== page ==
Women also face physical abuse because of their race. Domestic abuse is one of the most common forms of abuse and accounts for 45% of all reported cases. Indigenous women are also three and half times more likely to suffer from domestic abuse than non-Indigenous women (“Understanding Indigenous Women and Girls’ Experiences with Victimization and Violence”). This is usually because of the generational impacts of alcoholism and abuse in families. No matter the reason for the abuse, there is no excuse. People of any gender or race should feel safe in their own homes, and Indigenous women are stripped of this right too often. 

Those are the facts. If any of those statistics alarmed you or caught you off guard, there are several things that you can do about the issue. The most important and the easiest way to help Indigenous communities is to spread the information. Write an article for a local newspaper, post on social media, or even tell your friends and family about what’s going on. If you feel like you want to take more direct action, there are several organizations that are affiliated with supporting Indigenous people. The National Women’s Association of Canada is an Indigenous oriented group who’s website supplies books, newsletters, and journals that inform readers of the discrimination against Indigenous women. Inuit Tapiriit Kanatami is a non-profit organization that works to advocate about Inuit rights and desires. This organization provides news articles and allows the public to stay informed about current Inuit issues. The ITK accepts donations to improve quality of life for Inuit people. Donations to the ITK go towards food, education, and health services, all of which the Inuit community traditionally struggle with. These are simply two of the many organizations that help to change the situation in Canada. There are so many options, with charities that specifically focus on different communities, including young people or the LGBTQ community. Whichever group you are most passionate about helping, there are specific organizations to help everyone.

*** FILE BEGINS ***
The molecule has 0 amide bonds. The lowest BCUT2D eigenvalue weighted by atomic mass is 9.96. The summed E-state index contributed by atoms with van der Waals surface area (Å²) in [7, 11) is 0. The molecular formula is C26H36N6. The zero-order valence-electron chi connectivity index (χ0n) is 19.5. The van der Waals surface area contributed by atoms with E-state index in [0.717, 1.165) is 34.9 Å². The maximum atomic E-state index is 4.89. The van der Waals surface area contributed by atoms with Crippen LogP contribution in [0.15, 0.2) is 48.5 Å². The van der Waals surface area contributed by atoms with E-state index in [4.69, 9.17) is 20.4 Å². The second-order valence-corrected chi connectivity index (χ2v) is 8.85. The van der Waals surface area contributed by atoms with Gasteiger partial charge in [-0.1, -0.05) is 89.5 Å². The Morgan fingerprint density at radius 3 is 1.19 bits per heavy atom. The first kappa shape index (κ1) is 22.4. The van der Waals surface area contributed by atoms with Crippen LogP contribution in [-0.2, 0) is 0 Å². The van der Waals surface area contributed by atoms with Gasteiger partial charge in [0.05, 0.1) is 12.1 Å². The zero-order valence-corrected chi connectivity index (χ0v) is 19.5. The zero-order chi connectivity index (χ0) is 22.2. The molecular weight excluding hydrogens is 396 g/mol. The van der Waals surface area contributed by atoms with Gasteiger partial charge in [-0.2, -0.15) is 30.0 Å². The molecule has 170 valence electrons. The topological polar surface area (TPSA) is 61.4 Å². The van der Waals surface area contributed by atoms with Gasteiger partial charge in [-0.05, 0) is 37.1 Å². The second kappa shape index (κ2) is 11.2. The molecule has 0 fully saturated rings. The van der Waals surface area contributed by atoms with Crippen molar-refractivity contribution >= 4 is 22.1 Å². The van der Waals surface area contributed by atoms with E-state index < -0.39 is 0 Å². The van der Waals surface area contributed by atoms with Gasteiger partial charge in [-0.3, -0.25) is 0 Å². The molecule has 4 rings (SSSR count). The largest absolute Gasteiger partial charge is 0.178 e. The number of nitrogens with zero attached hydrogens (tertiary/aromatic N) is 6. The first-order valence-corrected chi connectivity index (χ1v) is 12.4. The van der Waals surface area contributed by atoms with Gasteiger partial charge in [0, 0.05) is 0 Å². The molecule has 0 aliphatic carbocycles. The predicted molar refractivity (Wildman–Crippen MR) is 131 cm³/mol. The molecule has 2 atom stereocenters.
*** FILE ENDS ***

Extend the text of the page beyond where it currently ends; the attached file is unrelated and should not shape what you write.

Celebrities or politicians also may not be aware of the situation. The Canadian government has an action plan in place to begin reconciling Indigenous and non-Indigenous people, but still not many people know about the discrimination. Since people usually view Canada as a peaceful and equality-focused country, the injustice reflected in the statistics may come as a shock. This is why spreading information about the subject is so important. Even if there is nothing more you can do than tell a friend about what you have learned from this article, that will be enough. The more people that are aware of the situation, the more likely it is that the information will land in the right hands, and justice will be brought to Indigenous communities. 


Works Cited

Gorelick, Melissa. “Discrimination of Aboriginals on Native Lands in Canada | United Nations.” the United Nations, Accessed 5 January 2024.

“Understanding First Nations, Inuit and Métis Women and Girls’ Experiences with the Criminal Justice System – State of the Criminal Justice System Dashboard.” Department of Justice, Accessed 5 January 2024.

“Understanding Indigenous Women and Girls’ Experiences with Victimization and Violence – State of the Criminal Justice System Dashboard.” Department of Justice, 13 April 2023, Accessed 5 January 2024.